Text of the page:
Who’s More Important?

Before getting married, it’s healthy and right to be loyal to one’s parents, siblings, and friends. But once you get married, the primary loyalty has to shift to the new spouse.

It’s not that you have to cut off relationship with your family and friends No, you still want them and need them in your life. But the spouse must become the new priority, and has to feel more important than the in-laws and others. To the extent you’re willing and able to let go of prior loyalties, you can form new ones. Likewise, to the extent that you can’t or won’t change priorities, your marriage will suffer.

While Genesis 2:24 states that it is the parents you must leave in order to form a new unity, there are others, as well. These might include a boyfriend, girlfriend, or a previous lover. In fact, there may be a number of people and situations included in what you let go of: friends, abuse, wealth, lifestyle, job, fame, high school sports, or any number of things in one’s past.

Your Past Can Ruin Today

One couple lost a son in a terrible accident. Unable to let go of that pain and loss, not knowing how to heal, and unwilling to forgive, the woman drove her husband to divorce. She allowed the past to ruin their marriage by allowing it to remain in the present. She kept the pain alive.

But it’s not just the negative that has to be left behind. Sometimes you have to let go of some positives: the good old days, a happy first marriage, that perfect job, a previous home and neighborhood, wealth or fame, or even a dream or ambition. An athlete whose playing days are over is often headed for emotional and relational disaster. A Soldier whose career comes to an end, sometimes can’t adjust to being a civilian and finding a new identity.

Someone who loses a leg or an arm in an accident at work might have a tough time accepting the new reality and letting go of the previous physical ability. Retirees sometimes struggle with letting go of their previous life, identity, and sense of importance. Empty-nesters also face a difficult struggle when the kids are gone. These transitions are tough.

Sue Augustine writes, “All of us can think of something we’d like to be set free from. For some, it’s hurtful memories, past regrets, or bitter resentment. For others it’s sorrowful remorse, frightful insecurities, or deep-rooted grudges. Imagine what it would be like to be free . . . . There is hope for you or someone you know who struggles with an imperfect or painful past.”

Her book When Your Past Is Hurting Your Present is arranged in three sections: Relinquish Your Past, Renew Your Present, and Rebuild Your Future. This is good guidance for couples who are still fighting or struggling with letting go of the past.

Bottom Line: make sure you live each day knowing that your spouse is the most important person in the world.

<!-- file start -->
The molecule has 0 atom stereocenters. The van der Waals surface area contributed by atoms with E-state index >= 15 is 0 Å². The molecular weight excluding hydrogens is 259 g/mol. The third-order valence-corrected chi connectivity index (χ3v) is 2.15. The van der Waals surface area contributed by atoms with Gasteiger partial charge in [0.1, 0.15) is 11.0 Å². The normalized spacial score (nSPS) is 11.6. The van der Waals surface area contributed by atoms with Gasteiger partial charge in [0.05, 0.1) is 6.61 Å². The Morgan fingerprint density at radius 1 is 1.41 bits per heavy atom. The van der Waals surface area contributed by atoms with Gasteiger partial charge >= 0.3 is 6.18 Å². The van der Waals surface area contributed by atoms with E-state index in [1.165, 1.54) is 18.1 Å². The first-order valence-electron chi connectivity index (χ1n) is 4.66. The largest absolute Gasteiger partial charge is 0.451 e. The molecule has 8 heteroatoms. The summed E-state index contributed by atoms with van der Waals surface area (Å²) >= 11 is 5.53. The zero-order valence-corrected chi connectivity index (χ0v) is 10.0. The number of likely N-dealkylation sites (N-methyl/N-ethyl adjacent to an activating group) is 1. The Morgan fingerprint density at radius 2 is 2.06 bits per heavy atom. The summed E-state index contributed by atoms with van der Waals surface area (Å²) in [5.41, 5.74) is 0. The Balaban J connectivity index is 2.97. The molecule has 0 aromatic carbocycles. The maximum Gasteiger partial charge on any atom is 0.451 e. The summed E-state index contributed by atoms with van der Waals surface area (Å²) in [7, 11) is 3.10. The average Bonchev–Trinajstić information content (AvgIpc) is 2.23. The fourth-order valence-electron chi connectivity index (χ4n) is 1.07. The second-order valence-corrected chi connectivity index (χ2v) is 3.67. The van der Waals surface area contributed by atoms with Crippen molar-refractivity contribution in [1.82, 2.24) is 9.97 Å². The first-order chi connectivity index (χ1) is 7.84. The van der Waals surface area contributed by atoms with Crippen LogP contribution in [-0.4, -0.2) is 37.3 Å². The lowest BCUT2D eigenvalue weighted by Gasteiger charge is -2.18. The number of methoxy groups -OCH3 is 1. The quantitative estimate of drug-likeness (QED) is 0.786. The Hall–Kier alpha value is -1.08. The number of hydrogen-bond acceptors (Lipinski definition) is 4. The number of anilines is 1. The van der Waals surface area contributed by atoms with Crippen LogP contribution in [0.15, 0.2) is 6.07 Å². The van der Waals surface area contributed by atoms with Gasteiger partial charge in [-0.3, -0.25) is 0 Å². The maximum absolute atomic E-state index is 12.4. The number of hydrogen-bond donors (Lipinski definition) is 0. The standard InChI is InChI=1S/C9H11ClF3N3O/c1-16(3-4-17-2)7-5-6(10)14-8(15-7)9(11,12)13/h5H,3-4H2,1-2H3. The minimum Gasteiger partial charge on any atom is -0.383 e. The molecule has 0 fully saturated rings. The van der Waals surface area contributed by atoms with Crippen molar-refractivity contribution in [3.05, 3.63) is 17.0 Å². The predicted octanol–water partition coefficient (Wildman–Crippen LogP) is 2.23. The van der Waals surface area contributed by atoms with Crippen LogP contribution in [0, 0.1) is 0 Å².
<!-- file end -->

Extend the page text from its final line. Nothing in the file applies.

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Heat, Danger, Dust, and Death

I knew from the start that I could be wounded or killed. It was a weird feeling, and I came to accept it. How or when, I had no idea. But every time there was another explosion, I wondered if this was the day.

My wife also knew I might not make it home alive. Or if I did return, I might be a broken man – crippled, blind, psychologically damaged, or all of the above. With that possibility in mind, she told me before I left home, “I don’t want to find out after you get back or after you’re dead that you were in danger. I want to know right away.”

Many of our military personnel won’t tell their spouse and family what they’re going through during war, thinking they’re protecting them. Plus, we’re limited in what we’re allowed to say or write to our families. But I have a hunch there are many, like my wife, who are better off knowing what’s going on, and who want to know.

The first time I mentioned during a phone call some of the dangerous things that were happening, she said, “I already know. I saw it on TV and in the newspaper. They’re mentioning Diwaniyah and Camp Echo by name.” She scanned and sent me an LA Times article. I took it to our staff meeting the next morning, and discovered that many on our leadership team didn’t know what was going on outside the wire.

Heat, danger, dust, and death formed the context for the job I was sent to do. Operating from the philosophy that “ministry follows friendship,” I built relationships among the men and women at Camp Echo: military, civilian, American, and Coalition. This allowed me to be there when they were at their best and when they were at their worst, in their strongest moments and in their weakest.

In the heat of the battle and the heat of the desert, hours turn into days, which transition to nights, and add up to weeks and then months. The conditions wear you down, leaving an imprint on your mind and your soul: images that will be seen in dreams for months or years, sounds that reverberate long after you’re home, people you befriended and cared about and stared at death with, but will probably never hear from again. For many of us, it’s only memory now. But for others, the war continues . . . on the inside.

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